During the winter months I study all the House Finches that come in to my bird feeders a little closer. That is because in winter there is a good chance that it may actually be a Purple Finch. You see they migrate to the eastern parts and central parts of the United States this time of year. The rest of the time they spend up north for breeding.
The two species are so similar that it is easy to confuse a House Finch for a Purple Finch if you don’t know the difference. And…then you still could confuse them even if you do know the difference.
Here’s the problem, there are so many color variations in both species that it can be challenging to determine which is which.
So how do you know if it is a House Finch or Purple Finch and how do you tell the difference?
The House Finch
The House Finch ranges between 4.9 and 5.9 inches in length. The male has a red to orange-red head and breast, brown cheeks, and brown streaks on its belly, tail, and wings. Females do not have any red at all and are brown with streaked underparts, tail, and wings. Both the male and the female have long flat heads.
House Finches are found widespread throughout the United States which includes Hawaii, with most being permanent residents.. Some do migrate more south during the winter months. They have adapted well to being around humans and you can see them pretty much everywhere in the city, in the suburbs, towns, and on farms.
They have no problem coming in to backyard feeders especially if there is sunflower seed, their favorite. We also get them at our thistle/nyger feeder as well. During the summer months you may also see them at your hummingbird feeders as they like the sugary nectar. House Finches will also feed on berries, the buds on flowers, and small aphids usually during the summer months.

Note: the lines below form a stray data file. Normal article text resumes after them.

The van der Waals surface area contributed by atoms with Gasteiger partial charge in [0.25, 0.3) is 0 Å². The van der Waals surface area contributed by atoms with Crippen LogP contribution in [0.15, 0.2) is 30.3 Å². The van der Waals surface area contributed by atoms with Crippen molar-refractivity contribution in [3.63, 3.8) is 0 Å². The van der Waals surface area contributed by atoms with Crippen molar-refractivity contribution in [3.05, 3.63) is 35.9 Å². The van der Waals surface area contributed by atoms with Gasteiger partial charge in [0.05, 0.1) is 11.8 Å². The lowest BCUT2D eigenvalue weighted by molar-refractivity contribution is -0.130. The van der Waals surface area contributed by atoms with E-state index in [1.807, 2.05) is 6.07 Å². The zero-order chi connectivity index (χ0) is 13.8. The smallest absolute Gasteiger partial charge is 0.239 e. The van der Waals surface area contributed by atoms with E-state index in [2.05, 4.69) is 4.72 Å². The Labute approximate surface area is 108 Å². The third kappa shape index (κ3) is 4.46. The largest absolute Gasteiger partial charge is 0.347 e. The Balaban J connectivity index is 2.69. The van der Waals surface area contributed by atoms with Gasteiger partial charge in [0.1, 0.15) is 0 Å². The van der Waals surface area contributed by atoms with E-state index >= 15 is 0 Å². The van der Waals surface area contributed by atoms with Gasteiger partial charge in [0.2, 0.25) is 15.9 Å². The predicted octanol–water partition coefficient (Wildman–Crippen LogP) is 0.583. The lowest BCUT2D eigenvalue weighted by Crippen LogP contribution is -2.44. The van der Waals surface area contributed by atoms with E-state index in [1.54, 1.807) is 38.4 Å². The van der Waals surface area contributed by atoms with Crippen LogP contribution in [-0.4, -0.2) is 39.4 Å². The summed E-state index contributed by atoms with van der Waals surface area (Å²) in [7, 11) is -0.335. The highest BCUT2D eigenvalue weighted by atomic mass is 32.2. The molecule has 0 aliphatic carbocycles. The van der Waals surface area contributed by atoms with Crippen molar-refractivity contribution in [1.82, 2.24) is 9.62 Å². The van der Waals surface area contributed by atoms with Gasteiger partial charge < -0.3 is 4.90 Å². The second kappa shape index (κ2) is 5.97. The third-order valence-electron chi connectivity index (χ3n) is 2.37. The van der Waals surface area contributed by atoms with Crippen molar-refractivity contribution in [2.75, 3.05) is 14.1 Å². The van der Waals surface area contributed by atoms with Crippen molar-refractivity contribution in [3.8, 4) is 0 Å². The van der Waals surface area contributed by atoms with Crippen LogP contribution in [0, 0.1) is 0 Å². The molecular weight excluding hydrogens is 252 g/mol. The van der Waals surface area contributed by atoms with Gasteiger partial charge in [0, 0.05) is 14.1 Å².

Interesting Fact: The House Finch is native to the western part of the United States and Mexico. In 1940, a small number of birds were released in the state of New York. It was a failed attempt to use them as caged birds. The birds quickly started breeding and then spread throughout the United States.
The Purple Finch
Purple Finches range in size from 4.7 to 6.3 inches which is pretty close to the House Finch. However, Purple Finches are more stocky than the House Finch. The problem here is that you actually have to have them perched next to each other to tell the difference.
Purple Finch males have a deep reddish raspberry coloring on their head, chest, and back with the redness spread on parts of their wings. They have a lighter red or rose stripes by the eyes and their cheeks are more of a darker brownish red. The wings and tail mostly have brown coloring.
Females are brown and white with streaks on their underparts and white stripes by the eyes.
Purple Finches breed from North to Eastern Canada and the northeastern United States. You will find these birds in evergreen forests mostly but also mixed forests too. As mentioned earlier, this finch migrates to the central and eastern half of the United States during the cold winter months.
During the summer months Purple Finches feed on seeds, berries, and small fruits as well as insects such as caterpillars and beetles. During the winter, they will come in to feeders if you stock them with seeds. Just like the House Finch this bird will also come to thistle/nyger feeders too.
Can you tell the difference? Which one is which?
Look closer the next time you think you see a House Finch at your feeder. During the winter months Purple Finches migrate to the central and eastern half of the United States and will visit feeders that have seed. We get them at our thistle/nyger feeders too. You just never know when they will make an appearance and that is the beauty of winter bird watching, it is always a pleasant surprise when new birds show up. Purple Finches may stop in at any time maybe to visit one time or stay all day or week. You just never know and you definitely do not want to miss them.
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